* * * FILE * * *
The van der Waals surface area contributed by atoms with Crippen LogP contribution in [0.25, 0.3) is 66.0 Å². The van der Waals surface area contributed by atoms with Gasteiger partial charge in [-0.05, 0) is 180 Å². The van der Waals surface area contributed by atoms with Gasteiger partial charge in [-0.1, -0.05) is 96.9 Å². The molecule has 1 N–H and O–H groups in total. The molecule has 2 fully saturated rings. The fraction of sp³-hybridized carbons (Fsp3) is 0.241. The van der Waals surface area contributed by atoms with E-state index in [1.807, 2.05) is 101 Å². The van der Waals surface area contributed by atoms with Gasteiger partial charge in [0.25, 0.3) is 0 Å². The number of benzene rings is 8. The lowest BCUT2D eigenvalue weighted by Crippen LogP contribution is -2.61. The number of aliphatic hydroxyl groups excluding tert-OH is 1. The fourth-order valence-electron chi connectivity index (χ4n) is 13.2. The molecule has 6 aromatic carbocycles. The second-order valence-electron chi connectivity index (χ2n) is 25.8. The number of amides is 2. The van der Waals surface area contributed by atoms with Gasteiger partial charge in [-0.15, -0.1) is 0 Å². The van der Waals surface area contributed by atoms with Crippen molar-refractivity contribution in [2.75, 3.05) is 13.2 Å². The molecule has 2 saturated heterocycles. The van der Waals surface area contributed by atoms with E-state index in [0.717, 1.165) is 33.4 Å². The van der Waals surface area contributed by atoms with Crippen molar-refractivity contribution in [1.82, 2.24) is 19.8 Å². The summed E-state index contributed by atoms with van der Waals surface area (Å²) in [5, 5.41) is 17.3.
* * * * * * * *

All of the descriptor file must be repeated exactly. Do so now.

The van der Waals surface area contributed by atoms with Crippen LogP contribution in [0.25, 0.3) is 66.0 Å². The van der Waals surface area contributed by atoms with Gasteiger partial charge in [-0.05, 0) is 180 Å². The van der Waals surface area contributed by atoms with Gasteiger partial charge in [-0.1, -0.05) is 96.9 Å². The molecule has 1 N–H and O–H groups in total. The molecule has 2 fully saturated rings. The fraction of sp³-hybridized carbons (Fsp3) is 0.241. The van der Waals surface area contributed by atoms with E-state index in [1.807, 2.05) is 101 Å². The van der Waals surface area contributed by atoms with Gasteiger partial charge in [0.25, 0.3) is 0 Å². The number of benzene rings is 8. The lowest BCUT2D eigenvalue weighted by Crippen LogP contribution is -2.61. The number of aliphatic hydroxyl groups excluding tert-OH is 1. The fourth-order valence-electron chi connectivity index (χ4n) is 13.2. The molecule has 6 aromatic carbocycles. The second-order valence-electron chi connectivity index (χ2n) is 25.8. The number of amides is 2. The van der Waals surface area contributed by atoms with Gasteiger partial charge in [-0.15, -0.1) is 0 Å². The van der Waals surface area contributed by atoms with Crippen molar-refractivity contribution in [2.75, 3.05) is 13.2 Å². The molecule has 2 saturated heterocycles. The van der Waals surface area contributed by atoms with E-state index in [0.717, 1.165) is 33.4 Å². The van der Waals surface area contributed by atoms with Crippen molar-refractivity contribution in [1.82, 2.24) is 19.8 Å². The summed E-state index contributed by atoms with van der Waals surface area (Å²) in [5, 5.41) is 17.3.